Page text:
Manifold.net has not tested any alternative decoders, but just as there was once only a single MP3 encoder/decoder and now there are many including MrSidDecodeFast. Manifold includes the ability to work with alternative decoders should such emerge in the future so long as they are compatible with the mrsiddecode.exe and mrsidinfo.exe utilities.

 

Projections and MrSID Files

 

MrSID format can optionally store projection information for the contents; however, many MrSID files do not contain such information. Such files may or may not be accompanied by .sdw "world" files. Unfortunately, the LizardTech code for decoding MrSID files cannot be relied upon to capture either any projection information within the MrSID file or from the accompanying "world" file, if any. Manifold has facilities to deal with these issues should the need arise.

 

Although in theory the mrsiddecode.exe decoder created by LizardTech should capture any coordinate system (projection) information available for the MrSID file when converting to GeoTIFF, as a practical matter there is no guarantee that it will do this correctly in all cases, since it might not know the GeoTIFF equivalents for certain coordinate systems that can occur in a MrSID file. It would be unwise to expect the LizardTech code to accurately capture projection information in all cases: instead, the experienced user is always ready to manually assign the desired projection to the imported image.

 

When relying upon third party decoders, such as MrSidDecodeFast or MrSidExtract there is no guarantee there will be any projection information inside the MrSID or that the third party decoder will be able to do anything with it. In such cases it is wise always to assume the worst and to manually assign the desired projection to the resultant ECW or image.

 

When manually assigning projections, we can consult any metadata or readme files that accompany the imagery, as well as manually opening and reading any "world" files that might accompany the images. See the discussion on importing shapefiles and in the Importing Images topic for a forewarning of the hassles that may be encountered using "world" files and strategies for dealing with those hassles. Users of MrSID files should be ready to assign a correct projection manually after importing such images using the Manifold facilities provided for assigning projections.

 

Users of MrSID files should also be forewarned that MrSID compilations that are published by various government bodies historically have had a much higher percentage of erroneous metadata descriptions than any other format known to Manifold Technical Support. Users routinely report problems of misaligned MrSID images that were obtained from some government web site, imported into Manifold, the projection described by the metadata carefully assigned and then when the image was found to be inaccurately registered the problem was ultimately traced to inaccurate metadata published on that web site.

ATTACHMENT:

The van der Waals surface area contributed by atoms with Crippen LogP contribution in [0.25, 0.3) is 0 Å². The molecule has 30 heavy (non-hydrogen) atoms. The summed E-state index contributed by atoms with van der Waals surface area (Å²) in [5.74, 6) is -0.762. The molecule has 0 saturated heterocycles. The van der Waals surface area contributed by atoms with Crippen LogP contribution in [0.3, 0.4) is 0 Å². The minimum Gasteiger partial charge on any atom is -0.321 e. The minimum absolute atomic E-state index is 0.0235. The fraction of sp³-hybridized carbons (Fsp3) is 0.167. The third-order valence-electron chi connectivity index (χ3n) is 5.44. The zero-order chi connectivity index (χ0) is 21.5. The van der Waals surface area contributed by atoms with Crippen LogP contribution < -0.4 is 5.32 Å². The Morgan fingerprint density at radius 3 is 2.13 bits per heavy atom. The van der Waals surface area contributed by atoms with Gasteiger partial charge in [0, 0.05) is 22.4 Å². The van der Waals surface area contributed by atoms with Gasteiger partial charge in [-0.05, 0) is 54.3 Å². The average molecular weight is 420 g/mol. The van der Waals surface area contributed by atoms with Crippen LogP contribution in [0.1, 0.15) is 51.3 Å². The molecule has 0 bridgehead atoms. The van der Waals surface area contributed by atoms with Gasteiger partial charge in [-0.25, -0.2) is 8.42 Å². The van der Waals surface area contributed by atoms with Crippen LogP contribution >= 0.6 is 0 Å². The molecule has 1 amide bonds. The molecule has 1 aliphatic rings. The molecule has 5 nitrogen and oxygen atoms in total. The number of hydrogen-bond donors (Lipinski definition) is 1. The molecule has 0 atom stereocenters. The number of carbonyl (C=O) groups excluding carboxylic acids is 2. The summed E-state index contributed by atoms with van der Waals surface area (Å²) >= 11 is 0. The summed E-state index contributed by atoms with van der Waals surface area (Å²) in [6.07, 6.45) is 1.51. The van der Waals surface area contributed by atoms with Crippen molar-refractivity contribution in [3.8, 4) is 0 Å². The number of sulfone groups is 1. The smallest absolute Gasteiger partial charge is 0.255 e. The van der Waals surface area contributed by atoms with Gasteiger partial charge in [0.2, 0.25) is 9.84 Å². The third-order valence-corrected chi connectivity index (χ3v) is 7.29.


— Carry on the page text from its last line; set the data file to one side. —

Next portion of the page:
The Strange History of MrSID

 

According to the Los Alamos National Laboratory website, MrSID technology is based upon two Los Alamos inventions: MCICR and MrSID.

 

Monte Carlo Image Conversion and Representation (MCICR) technology was developed at Los Alamos by Vance Faber, James White, and Jeffrey Saltzman, MCICR consists of two patented techniques for compressing 24-bit digital images into smaller 8-bit images without loss of resolution.

 

Multiresolution Seamless Image Database (MrSID) was developed by Jonathan Bradley through the Los Alamos laboratory's Sunrise Project funding. The combination of MCICR with MrSID produced image technology that became known as MrSID.

 

On January 9, 1992, LizardTech, formerly "Paradigm Concepts, Inc.", exclusively licensed MCICR from the Los Alamos National Laboratory. On October 25, 1995, LizardTech also exclusively licensed MrSID from the laboratory.

 

As described on the Laboratory's web site, "Before licensing Los Alamos' technologies, Paradigm Concepts, Inc. was a small service-based New Mexico company consisting of 4 employees. Since licensing MCICR and MrSID, the company has grown to 55 employees, including Bradley, Faber, and White - three of the original developers."

 

Also quoted on the Laboratory's web site was the then-President of LizardTech, John R. "Grizz" Deal, stating, "The creation of the MrSID technology could have only happened at the world's premier applied research institution, Los Alamos National Laboratory. Without MrSID, LizardTech would not be in business today."

 

According to news reports, LizardTech grew considerably after the above was written, and at its peak employed approximately 150 people. However, the company apparently never achieved a solid financial footing and spent considerable effort in an obnoxious legal action against Earth Resource Mapping, the company that created ECW, a competing image compression technology.